Originally Posted by groverat
I disagree with the idea that there is “a
way”. You’ve got to account for different types of user. Some will embrace the whole “cloud” style of file management and will happily Spotlight/WDS their way through life, paying little attention to filenames and nested folders. Others (like me), will spend a great deal of time in the file management system organizing things and sorting them for ease-of-access and ease-of-backup.
A winning file management OS will be simple/powerful enough for the anal user and accommodating enough for the casual file manager. Spotlight/WDS is essential. A good file manager is also essential. Unfortunately, the Finder sucks and has since OSX 10.0.
You're reading into what I said. "a better way" simply means improving the system, not one way of doing something. Invariably, "a better way" will mean someone will get left behind, but such is the price of progress. It doesn't mean the system is inflexible though.
Neither file system is terribly helpful for file management. The best solution (in my opinion) for both OSsin a multi-user environment are folders in the root (“Hard Drive:Music” or “C
Actually, I'm talking more radical. Time Machine and Lifestreams are interesting ideas, but they still can't be implemented well yet. Time Machine did Lifestreams one better by making the dimension of time more natural and manageable. I'm imagining more of an infinite canvas with horizontal panning/scrolling as a time axis and the vertical scrolling as the place to put your sutff. Every time a file is touched/saved/moved/changed, they'd appear in the canvas in some way. Kind of a similar thing for your web browser sites, emails sent, IM sessions, etc where everything is recorded. The user is free to organize the files on the canvas anyway they want. They can group in folders, all in one big list, use spatial organization without folders, piling/stacks, spatial organization of piles, whatever. A time machine like UI where time is controlled with buttons could also be used so that both axes of the canvas could be used could be done too. Of course, who knows how someone will solve what time increment to use, how often, how major of an action, etc.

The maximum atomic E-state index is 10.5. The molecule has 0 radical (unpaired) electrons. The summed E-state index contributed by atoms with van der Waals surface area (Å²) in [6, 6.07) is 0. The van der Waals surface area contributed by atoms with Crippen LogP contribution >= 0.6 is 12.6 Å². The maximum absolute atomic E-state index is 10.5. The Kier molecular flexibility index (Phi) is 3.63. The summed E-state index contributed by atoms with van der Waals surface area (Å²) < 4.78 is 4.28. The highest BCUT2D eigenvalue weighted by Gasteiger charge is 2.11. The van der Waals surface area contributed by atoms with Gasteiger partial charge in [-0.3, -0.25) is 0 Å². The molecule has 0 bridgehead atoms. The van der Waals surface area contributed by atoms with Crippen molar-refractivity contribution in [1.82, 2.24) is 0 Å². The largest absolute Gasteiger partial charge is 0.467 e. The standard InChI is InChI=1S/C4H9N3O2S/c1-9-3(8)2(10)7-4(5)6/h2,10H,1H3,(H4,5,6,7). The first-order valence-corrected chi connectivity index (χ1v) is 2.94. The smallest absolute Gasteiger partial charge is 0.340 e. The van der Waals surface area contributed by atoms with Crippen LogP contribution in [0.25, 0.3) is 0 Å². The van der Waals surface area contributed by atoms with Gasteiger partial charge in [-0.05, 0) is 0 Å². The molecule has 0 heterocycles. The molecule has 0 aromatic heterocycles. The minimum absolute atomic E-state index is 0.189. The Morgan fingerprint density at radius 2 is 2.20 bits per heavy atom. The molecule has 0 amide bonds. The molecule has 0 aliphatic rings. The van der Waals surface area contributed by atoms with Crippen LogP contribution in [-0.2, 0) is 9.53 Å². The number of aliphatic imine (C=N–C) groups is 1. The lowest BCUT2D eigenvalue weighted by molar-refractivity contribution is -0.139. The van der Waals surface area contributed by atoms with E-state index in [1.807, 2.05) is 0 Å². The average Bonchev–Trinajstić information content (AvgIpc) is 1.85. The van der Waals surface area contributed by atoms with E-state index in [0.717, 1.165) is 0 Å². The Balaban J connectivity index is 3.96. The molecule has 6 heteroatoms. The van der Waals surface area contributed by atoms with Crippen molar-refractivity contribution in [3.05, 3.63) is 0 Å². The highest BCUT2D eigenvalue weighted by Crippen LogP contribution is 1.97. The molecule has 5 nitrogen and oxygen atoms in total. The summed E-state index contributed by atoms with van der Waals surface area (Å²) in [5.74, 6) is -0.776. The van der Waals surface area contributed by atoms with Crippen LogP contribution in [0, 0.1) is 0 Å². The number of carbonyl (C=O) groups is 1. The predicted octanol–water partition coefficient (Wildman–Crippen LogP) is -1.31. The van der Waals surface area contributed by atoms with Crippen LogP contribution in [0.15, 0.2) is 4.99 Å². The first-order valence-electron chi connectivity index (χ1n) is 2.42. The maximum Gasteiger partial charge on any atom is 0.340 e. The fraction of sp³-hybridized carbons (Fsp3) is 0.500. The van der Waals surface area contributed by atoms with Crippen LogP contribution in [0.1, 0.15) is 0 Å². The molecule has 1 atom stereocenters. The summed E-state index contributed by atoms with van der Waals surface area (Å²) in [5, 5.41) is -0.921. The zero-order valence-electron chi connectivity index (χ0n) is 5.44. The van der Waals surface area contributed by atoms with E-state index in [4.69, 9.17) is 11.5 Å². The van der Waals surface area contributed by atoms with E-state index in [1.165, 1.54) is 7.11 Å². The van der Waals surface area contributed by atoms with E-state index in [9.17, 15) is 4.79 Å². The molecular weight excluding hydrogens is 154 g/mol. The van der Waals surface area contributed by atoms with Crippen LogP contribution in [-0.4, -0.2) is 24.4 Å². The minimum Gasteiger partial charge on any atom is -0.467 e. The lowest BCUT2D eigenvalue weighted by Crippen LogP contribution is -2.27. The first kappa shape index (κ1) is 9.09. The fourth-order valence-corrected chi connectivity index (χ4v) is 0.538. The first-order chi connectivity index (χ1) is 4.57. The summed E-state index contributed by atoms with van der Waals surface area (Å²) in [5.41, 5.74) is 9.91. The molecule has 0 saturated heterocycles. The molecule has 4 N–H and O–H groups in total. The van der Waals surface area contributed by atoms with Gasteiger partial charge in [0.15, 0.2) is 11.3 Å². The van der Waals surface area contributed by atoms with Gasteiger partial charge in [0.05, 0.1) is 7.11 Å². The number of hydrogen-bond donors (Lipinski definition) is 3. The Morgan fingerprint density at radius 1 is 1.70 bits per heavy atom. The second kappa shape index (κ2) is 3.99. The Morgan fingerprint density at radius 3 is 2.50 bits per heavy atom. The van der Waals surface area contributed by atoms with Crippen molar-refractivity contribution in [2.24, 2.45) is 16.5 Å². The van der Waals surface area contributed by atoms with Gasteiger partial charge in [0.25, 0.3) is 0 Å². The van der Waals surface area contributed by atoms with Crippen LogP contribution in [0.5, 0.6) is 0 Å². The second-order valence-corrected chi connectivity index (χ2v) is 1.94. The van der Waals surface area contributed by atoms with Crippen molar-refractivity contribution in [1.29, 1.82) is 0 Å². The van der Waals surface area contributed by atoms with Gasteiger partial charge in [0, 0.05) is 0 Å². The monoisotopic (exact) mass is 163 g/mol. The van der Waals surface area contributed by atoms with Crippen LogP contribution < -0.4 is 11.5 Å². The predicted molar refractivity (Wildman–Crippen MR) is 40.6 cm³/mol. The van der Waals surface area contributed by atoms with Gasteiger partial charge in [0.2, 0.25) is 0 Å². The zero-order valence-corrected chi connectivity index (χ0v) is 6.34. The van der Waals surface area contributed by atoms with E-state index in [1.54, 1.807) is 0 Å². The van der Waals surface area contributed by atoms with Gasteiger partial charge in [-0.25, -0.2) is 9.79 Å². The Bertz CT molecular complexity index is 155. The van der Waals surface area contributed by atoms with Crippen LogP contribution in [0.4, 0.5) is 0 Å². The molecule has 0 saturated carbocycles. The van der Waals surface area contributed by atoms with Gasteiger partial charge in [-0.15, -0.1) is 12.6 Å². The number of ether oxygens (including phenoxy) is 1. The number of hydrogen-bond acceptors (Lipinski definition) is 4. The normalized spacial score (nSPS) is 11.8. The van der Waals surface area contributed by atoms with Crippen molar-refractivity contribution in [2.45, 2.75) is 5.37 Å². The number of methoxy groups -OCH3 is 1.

That'll be one aspect of it. I'd like to see a pseudo natural language interface (not necessarily voice, but written on keyboard) for communication with the computer for the purpose of searching, helping with things, and for creating of things (scripting aspect). I'm saying "pseudo" because it'll take a while to do the full natural language interface. With pseudo a vocabulary would have to be learned, kind of like a much much much easier Applescript.
I'm assuming the usual, all computer system entities (file, directories, programs, objects) have gobs of metadata, there'd be shortcut systems, launching things, and such. Music programs, video programs, document programs all could be used to interface the entirety of one's specific type of files.
For app design and navigation, I've already said that file menus should be taken out of the MenuBar. I think the use of [mouse/trackpad] pointer feedback is entirely underutilized. Every UI object should have a pop-up menu or some representation of an action/highlight. I'd like many more window actions to be available (max, min, close, zoom, half-screen, quarter-screen, all four sides/corners can be used for sizing the window). I'd like a "host window frame" type of thing so that I can place say a web browser in one side and a word processor on another side or a presentation view in one and a spreadsheet view in another. I think the use of palettes should just go away.
The Dock’s overwhelming girth is a big problem for widescreen monitors. There’s a low bang:buck ratio as far as its size and utility. At least that’s my experience on my progression of widescreen 15” Apple laptops (from Powerbook G4 to MacBook Pro). I’m never happy with its size and magnification or how applications and their windows treat it. On the other hand, the Windows taskbar just disappears in daily use. (All of this is subjective user testimony and not meant as anything more.)
I just set the Dock to autohide. I also do that for the taskbar too. I also never put applications into the Dock, and just use stacks. In windows, yeah, I have to use the quick launch toolbar because the start menu button is awesomely slow and terrible for navigation. Hit targets are much much bigger with stacks. I just need a recently used documents stack functionality now. Also more fine grained control of stacks too.